Official results released in Samoa

The official results of the general elections in Samoa have now been released. They confirm that the HRPP and FAST parties have each secured 25 seats. The remaining seat has been won by Tuala Iosefo Ponifasio, an independent candidate. He has yet to announce whether he will align with one of the bigger parties.

Losing candidates have a ten-day period in which they can lodge a dispute of the results with the courts. In order to do so they must have secured at least 50% of the vote that the winning candidate achieved in order to lodge a dispute.

If the current results stand, the special constitutional measure that guarantees ten percent of the MPS must be women will not need to be activated. Five women candidates are currently MPs designate, including Fiame Naomi Mata’afa, the leader of FAST, who was elected unopposed.

COVID concerns in Fiji and Vanuatu

Both Fiji and Vanuatu have imposed short, localised lockdowns in response to COVID-19 concerns.

In Vanuatu the body of a Filipino sailor that washed ashore some days ago had tested positive for COVID-19. The island of Efate has been placed into a 3-day lockdown whilst contact tracing is carried out. The government has called on anyone who feels they require testing to come forward. The circumstances of the sailor’s death are under investigation. Vanuatu has yet to have any cases of community transmission of COVID-19.

In Fiji, the Greater Nadi and Lautoka area has been placed into lockdown, including a 24-hour curfew. This follows a quarantine worker testing positive after she had been in the wider community. A ‘first-generation’ contact has also tested positive. The government has also announced that they are bringing forward school holidays for the whole of Fiji starting this week.

Pacific protest Japan’s plan to discharge contaminated water into the ocean

Plans by the government of Japan to discharge from the Fukushima Daiichi nuclear power station have been met with concern by Pacific leaders.

A strong statement was issued by Dame Meg Taylor, Secretary-General of the Pacific Islands Forum. She called for the government of Japan to hold off taking any further action, noting “We are of the view that steps have not been sufficiently taken to address the potential harm to our Blue Pacific Continent, including possible environmental, health, and economic impacts. Our fisheries and oceans resources are critical to our Pacific livelihoods and must be protected”.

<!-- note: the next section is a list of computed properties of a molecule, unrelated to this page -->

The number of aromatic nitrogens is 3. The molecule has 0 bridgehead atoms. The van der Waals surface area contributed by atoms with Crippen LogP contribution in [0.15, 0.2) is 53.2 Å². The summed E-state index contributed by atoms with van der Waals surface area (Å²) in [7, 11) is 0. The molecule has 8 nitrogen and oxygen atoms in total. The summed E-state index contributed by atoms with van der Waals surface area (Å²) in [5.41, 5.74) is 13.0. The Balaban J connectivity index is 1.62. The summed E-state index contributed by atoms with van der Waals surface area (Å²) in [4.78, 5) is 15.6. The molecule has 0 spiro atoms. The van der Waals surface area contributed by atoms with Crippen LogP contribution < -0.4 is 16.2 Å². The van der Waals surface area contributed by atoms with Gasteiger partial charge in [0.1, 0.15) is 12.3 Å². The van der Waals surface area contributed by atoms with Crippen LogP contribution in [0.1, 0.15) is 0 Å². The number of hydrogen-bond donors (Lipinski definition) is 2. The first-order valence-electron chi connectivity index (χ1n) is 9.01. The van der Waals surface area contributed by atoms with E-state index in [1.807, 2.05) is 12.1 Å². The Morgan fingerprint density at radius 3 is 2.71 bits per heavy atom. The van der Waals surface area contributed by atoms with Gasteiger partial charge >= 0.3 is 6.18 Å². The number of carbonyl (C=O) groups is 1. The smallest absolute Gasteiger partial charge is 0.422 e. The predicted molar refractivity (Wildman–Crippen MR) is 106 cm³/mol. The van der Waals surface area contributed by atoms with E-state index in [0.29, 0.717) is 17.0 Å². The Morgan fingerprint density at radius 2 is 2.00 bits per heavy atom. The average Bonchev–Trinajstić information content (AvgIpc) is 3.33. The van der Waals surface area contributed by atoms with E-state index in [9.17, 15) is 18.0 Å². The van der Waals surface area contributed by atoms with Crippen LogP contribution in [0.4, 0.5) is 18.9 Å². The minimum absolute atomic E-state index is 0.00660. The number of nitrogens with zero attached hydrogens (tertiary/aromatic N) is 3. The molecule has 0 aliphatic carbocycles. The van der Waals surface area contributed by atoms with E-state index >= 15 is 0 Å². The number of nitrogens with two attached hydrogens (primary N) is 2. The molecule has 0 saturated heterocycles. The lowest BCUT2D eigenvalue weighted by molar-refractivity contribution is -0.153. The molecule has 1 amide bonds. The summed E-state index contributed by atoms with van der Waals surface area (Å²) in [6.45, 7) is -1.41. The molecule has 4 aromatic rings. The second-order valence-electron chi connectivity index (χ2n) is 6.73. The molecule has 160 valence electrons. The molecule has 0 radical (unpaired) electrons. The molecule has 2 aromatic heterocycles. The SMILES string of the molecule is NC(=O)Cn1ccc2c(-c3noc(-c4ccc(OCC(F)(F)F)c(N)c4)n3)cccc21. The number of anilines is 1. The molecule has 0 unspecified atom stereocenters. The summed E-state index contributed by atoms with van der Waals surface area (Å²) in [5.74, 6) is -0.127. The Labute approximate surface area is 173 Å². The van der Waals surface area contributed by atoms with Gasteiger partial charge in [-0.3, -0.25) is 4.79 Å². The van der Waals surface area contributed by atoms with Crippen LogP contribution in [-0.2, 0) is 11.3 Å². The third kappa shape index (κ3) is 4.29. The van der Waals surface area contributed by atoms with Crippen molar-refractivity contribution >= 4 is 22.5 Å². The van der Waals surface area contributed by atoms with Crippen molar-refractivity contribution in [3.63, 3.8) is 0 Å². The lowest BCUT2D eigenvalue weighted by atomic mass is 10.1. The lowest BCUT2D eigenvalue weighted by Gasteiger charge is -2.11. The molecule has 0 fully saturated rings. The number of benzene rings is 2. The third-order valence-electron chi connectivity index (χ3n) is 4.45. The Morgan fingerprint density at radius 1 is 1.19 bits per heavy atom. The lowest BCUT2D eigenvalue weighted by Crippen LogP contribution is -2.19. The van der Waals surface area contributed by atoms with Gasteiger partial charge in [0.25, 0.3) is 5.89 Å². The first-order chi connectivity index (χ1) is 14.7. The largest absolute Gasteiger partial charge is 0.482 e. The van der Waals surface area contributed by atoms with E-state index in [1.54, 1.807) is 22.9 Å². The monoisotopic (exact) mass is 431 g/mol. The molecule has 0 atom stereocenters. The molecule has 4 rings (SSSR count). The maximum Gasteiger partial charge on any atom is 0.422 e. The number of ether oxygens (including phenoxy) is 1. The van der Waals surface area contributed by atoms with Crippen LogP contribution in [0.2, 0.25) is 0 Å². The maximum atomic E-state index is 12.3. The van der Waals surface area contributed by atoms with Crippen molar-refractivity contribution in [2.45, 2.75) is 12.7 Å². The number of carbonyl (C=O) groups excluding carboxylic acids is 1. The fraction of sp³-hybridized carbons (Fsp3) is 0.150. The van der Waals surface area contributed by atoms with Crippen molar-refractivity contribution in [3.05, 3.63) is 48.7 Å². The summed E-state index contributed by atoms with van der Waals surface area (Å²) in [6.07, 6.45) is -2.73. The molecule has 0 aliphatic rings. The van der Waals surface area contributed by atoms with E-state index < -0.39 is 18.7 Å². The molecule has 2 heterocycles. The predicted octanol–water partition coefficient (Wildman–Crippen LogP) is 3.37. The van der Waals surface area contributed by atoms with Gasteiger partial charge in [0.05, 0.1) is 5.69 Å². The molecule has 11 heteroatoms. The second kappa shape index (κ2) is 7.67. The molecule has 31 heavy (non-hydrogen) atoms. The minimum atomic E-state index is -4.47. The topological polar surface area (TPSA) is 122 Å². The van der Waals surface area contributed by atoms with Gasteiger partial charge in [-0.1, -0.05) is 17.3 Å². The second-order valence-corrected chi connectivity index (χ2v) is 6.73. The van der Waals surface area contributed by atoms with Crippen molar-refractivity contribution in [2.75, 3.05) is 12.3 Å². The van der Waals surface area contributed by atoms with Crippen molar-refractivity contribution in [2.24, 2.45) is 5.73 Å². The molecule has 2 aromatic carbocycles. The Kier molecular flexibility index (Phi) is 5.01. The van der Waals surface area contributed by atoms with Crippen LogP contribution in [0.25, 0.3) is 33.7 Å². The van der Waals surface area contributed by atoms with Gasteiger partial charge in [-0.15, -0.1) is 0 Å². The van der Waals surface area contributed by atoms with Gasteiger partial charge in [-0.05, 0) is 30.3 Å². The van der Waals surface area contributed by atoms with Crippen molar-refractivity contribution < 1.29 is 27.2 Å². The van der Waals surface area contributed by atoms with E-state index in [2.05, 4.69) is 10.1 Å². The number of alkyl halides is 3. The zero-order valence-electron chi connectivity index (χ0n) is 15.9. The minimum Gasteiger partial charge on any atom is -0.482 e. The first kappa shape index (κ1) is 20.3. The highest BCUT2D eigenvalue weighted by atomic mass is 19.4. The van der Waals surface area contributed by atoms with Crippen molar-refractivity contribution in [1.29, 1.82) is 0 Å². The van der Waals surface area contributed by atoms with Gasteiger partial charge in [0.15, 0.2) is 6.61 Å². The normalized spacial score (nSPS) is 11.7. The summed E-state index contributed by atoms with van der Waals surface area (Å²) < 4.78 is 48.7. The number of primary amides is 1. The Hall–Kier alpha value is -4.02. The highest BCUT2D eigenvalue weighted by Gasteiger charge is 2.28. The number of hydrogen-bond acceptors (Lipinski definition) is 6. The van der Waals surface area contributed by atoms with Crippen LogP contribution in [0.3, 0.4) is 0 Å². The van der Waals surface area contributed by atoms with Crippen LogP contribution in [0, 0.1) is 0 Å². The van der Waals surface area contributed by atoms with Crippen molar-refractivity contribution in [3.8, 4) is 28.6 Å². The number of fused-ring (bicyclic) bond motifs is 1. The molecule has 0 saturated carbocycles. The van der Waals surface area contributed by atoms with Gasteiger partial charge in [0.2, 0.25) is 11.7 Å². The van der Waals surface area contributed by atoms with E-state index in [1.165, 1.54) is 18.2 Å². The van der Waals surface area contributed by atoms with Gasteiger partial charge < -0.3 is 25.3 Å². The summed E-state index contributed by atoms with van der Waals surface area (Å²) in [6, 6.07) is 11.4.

The issues associated with nuclear contamination are of great importance to the Pacific Islands Forum and were at the basis of the creation of the South Pacific Nuclear Free Zone Treaty (also known as the Treaty of Rarotonga).

Pasifika teams head to the Super Rugby

In a move that has been a long time coming, the prospects of teams from the Pacific playing in the Super Rugby competition are looking a lot brighter.

Whilst Pasifika players have long been a feature of rugby in both Australia and New Zealand, it has been a longstanding bone of contention that players from Fiji, Samoa and Tonga have not been able to play for home-grown teams. That now looks set to change.

Moana Pasifika and Fiji Drua have now been granted conditional licences to join the competition. This means that they could be competing as early as next year.

World Rugby has provided a financial package to assist with offsetting the costs associated with the teams’ participation. However, both teams are still required to put forward business plans by the end of June. The approval of Rugby Australia is also required for the final go ahead.

Pacific climate activists want Australian commitment

Leading climate activists from the Pacific have called on the government of Australia to do more to tackle climate change.

The call comes as leaders from 40 countries prepare to meet online this week at the invitation of President Joe Biden of the USA.

Leading organisations including the Pacific Conference of Churches and the Pacific Islands Climate Action Network have joined with civil society organisations in Australia to lobby Scott Morrison ahead of the summit.

The activists have called on Morrison to use his seat at the table to amplify the voices of the Pacific and commit to greater ambition when it comes to cutting climate emissions. Of the members of the Pacific Islands Forum, only Australia, the Marshall Islands and New Zealand have been invited to attend the summit.


Tess Newton Cain is an Adjunct Associate Professor at the Griffith Asia Institute and project lead of the Pacific Hub.